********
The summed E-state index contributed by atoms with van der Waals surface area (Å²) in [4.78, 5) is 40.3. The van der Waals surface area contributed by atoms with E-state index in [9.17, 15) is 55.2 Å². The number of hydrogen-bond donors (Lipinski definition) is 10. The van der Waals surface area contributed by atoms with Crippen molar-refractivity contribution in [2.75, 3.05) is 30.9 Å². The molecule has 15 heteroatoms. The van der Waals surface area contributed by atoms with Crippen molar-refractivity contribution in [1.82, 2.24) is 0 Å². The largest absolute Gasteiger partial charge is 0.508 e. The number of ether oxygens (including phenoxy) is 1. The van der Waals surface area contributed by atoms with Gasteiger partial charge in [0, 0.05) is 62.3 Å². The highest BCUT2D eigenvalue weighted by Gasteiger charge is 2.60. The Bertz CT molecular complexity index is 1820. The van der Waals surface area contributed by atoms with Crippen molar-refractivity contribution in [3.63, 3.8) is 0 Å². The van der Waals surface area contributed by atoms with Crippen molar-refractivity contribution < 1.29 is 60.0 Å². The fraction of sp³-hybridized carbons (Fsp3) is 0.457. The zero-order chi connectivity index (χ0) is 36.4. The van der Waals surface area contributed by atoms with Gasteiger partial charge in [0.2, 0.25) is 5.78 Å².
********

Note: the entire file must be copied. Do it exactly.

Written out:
The summed E-state index contributed by atoms with van der Waals surface area (Å²) in [4.78, 5) is 40.3. The van der Waals surface area contributed by atoms with E-state index in [9.17, 15) is 55.2 Å². The number of hydrogen-bond donors (Lipinski definition) is 10. The van der Waals surface area contributed by atoms with Crippen molar-refractivity contribution in [2.75, 3.05) is 30.9 Å². The molecule has 15 heteroatoms. The van der Waals surface area contributed by atoms with Crippen molar-refractivity contribution in [1.82, 2.24) is 0 Å². The largest absolute Gasteiger partial charge is 0.508 e. The number of ether oxygens (including phenoxy) is 1. The van der Waals surface area contributed by atoms with Gasteiger partial charge in [0, 0.05) is 62.3 Å². The highest BCUT2D eigenvalue weighted by Gasteiger charge is 2.60. The Bertz CT molecular complexity index is 1820. The van der Waals surface area contributed by atoms with Crippen molar-refractivity contribution in [3.63, 3.8) is 0 Å². The van der Waals surface area contributed by atoms with Crippen molar-refractivity contribution < 1.29 is 60.0 Å². The fraction of sp³-hybridized carbons (Fsp3) is 0.457. The zero-order chi connectivity index (χ0) is 36.4. The van der Waals surface area contributed by atoms with Gasteiger partial charge in [0.2, 0.25) is 5.78 Å².